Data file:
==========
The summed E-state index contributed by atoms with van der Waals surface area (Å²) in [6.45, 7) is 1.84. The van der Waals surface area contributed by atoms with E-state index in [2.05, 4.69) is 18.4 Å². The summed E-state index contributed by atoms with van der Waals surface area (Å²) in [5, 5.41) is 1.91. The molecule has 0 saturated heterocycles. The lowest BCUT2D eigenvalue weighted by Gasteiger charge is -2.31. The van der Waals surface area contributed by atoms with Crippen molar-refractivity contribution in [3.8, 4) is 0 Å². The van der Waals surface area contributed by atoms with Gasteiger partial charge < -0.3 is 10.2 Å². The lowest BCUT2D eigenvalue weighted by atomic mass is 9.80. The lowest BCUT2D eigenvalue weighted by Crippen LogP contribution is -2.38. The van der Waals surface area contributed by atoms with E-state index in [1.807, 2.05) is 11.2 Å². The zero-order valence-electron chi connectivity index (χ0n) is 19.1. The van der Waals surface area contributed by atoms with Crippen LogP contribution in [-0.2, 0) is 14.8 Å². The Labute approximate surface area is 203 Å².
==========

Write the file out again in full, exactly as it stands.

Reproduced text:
The summed E-state index contributed by atoms with van der Waals surface area (Å²) in [6.45, 7) is 1.84. The van der Waals surface area contributed by atoms with E-state index in [2.05, 4.69) is 18.4 Å². The summed E-state index contributed by atoms with van der Waals surface area (Å²) in [5, 5.41) is 1.91. The molecule has 0 saturated heterocycles. The lowest BCUT2D eigenvalue weighted by Gasteiger charge is -2.31. The van der Waals surface area contributed by atoms with Crippen molar-refractivity contribution in [3.8, 4) is 0 Å². The van der Waals surface area contributed by atoms with Gasteiger partial charge < -0.3 is 10.2 Å². The lowest BCUT2D eigenvalue weighted by atomic mass is 9.80. The lowest BCUT2D eigenvalue weighted by Crippen LogP contribution is -2.38. The van der Waals surface area contributed by atoms with E-state index in [1.807, 2.05) is 11.2 Å². The zero-order valence-electron chi connectivity index (χ0n) is 19.1. The van der Waals surface area contributed by atoms with Crippen LogP contribution in [-0.2, 0) is 14.8 Å². The Labute approximate surface area is 203 Å².